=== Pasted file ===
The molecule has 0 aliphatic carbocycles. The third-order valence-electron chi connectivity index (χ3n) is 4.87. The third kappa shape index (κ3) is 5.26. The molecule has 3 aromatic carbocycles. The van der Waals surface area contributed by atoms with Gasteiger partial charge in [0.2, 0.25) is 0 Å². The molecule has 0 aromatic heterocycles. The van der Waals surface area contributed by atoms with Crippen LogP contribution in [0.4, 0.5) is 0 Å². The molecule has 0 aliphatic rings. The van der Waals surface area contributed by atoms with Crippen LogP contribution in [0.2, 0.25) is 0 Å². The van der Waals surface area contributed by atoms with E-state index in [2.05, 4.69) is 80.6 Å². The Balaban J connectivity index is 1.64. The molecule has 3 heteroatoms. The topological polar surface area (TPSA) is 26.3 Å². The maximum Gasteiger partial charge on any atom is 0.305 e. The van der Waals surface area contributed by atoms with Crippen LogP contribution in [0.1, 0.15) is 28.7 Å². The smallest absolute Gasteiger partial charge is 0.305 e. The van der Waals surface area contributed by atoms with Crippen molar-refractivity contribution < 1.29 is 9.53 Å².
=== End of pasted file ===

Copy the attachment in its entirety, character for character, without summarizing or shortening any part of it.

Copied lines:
The molecule has 0 aliphatic carbocycles. The third-order valence-electron chi connectivity index (χ3n) is 4.87. The third kappa shape index (κ3) is 5.26. The molecule has 3 aromatic carbocycles. The van der Waals surface area contributed by atoms with Gasteiger partial charge in [0.2, 0.25) is 0 Å². The molecule has 0 aromatic heterocycles. The van der Waals surface area contributed by atoms with Crippen LogP contribution in [0.4, 0.5) is 0 Å². The molecule has 0 aliphatic rings. The van der Waals surface area contributed by atoms with Crippen LogP contribution in [0.2, 0.25) is 0 Å². The van der Waals surface area contributed by atoms with E-state index in [2.05, 4.69) is 80.6 Å². The Balaban J connectivity index is 1.64. The molecule has 3 heteroatoms. The topological polar surface area (TPSA) is 26.3 Å². The maximum Gasteiger partial charge on any atom is 0.305 e. The van der Waals surface area contributed by atoms with Crippen LogP contribution in [0.1, 0.15) is 28.7 Å². The smallest absolute Gasteiger partial charge is 0.305 e. The van der Waals surface area contributed by atoms with Crippen molar-refractivity contribution < 1.29 is 9.53 Å².